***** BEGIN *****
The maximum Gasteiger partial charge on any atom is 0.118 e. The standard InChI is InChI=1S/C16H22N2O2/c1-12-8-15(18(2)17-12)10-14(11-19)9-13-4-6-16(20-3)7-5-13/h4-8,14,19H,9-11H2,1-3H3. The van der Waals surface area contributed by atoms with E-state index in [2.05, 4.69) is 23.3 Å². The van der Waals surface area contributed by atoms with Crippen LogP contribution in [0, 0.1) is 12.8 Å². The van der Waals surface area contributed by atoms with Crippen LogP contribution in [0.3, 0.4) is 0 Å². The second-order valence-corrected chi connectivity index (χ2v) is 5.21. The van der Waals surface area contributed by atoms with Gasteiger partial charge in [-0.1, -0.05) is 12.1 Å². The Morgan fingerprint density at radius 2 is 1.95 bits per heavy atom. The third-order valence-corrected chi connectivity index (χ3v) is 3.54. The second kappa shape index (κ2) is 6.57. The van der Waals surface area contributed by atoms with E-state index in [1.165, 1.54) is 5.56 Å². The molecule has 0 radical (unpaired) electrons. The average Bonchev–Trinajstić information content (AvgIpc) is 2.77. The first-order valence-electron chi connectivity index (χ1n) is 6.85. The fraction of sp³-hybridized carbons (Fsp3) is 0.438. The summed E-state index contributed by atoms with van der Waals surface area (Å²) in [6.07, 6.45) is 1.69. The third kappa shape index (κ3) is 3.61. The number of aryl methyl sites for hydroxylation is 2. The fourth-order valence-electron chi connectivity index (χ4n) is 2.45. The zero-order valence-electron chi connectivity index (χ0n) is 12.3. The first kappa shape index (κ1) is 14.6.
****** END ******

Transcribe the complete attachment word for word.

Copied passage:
The maximum Gasteiger partial charge on any atom is 0.118 e. The standard InChI is InChI=1S/C16H22N2O2/c1-12-8-15(18(2)17-12)10-14(11-19)9-13-4-6-16(20-3)7-5-13/h4-8,14,19H,9-11H2,1-3H3. The van der Waals surface area contributed by atoms with E-state index in [2.05, 4.69) is 23.3 Å². The van der Waals surface area contributed by atoms with Crippen LogP contribution in [0, 0.1) is 12.8 Å². The van der Waals surface area contributed by atoms with Crippen LogP contribution in [0.3, 0.4) is 0 Å². The second-order valence-corrected chi connectivity index (χ2v) is 5.21. The van der Waals surface area contributed by atoms with Gasteiger partial charge in [-0.1, -0.05) is 12.1 Å². The Morgan fingerprint density at radius 2 is 1.95 bits per heavy atom. The third-order valence-corrected chi connectivity index (χ3v) is 3.54. The second kappa shape index (κ2) is 6.57. The van der Waals surface area contributed by atoms with E-state index in [1.165, 1.54) is 5.56 Å². The molecule has 0 radical (unpaired) electrons. The average Bonchev–Trinajstić information content (AvgIpc) is 2.77. The first-order valence-electron chi connectivity index (χ1n) is 6.85. The fraction of sp³-hybridized carbons (Fsp3) is 0.438. The summed E-state index contributed by atoms with van der Waals surface area (Å²) in [6.07, 6.45) is 1.69. The third kappa shape index (κ3) is 3.61. The number of aryl methyl sites for hydroxylation is 2. The fourth-order valence-electron chi connectivity index (χ4n) is 2.45. The zero-order valence-electron chi connectivity index (χ0n) is 12.3. The first kappa shape index (κ1) is 14.6.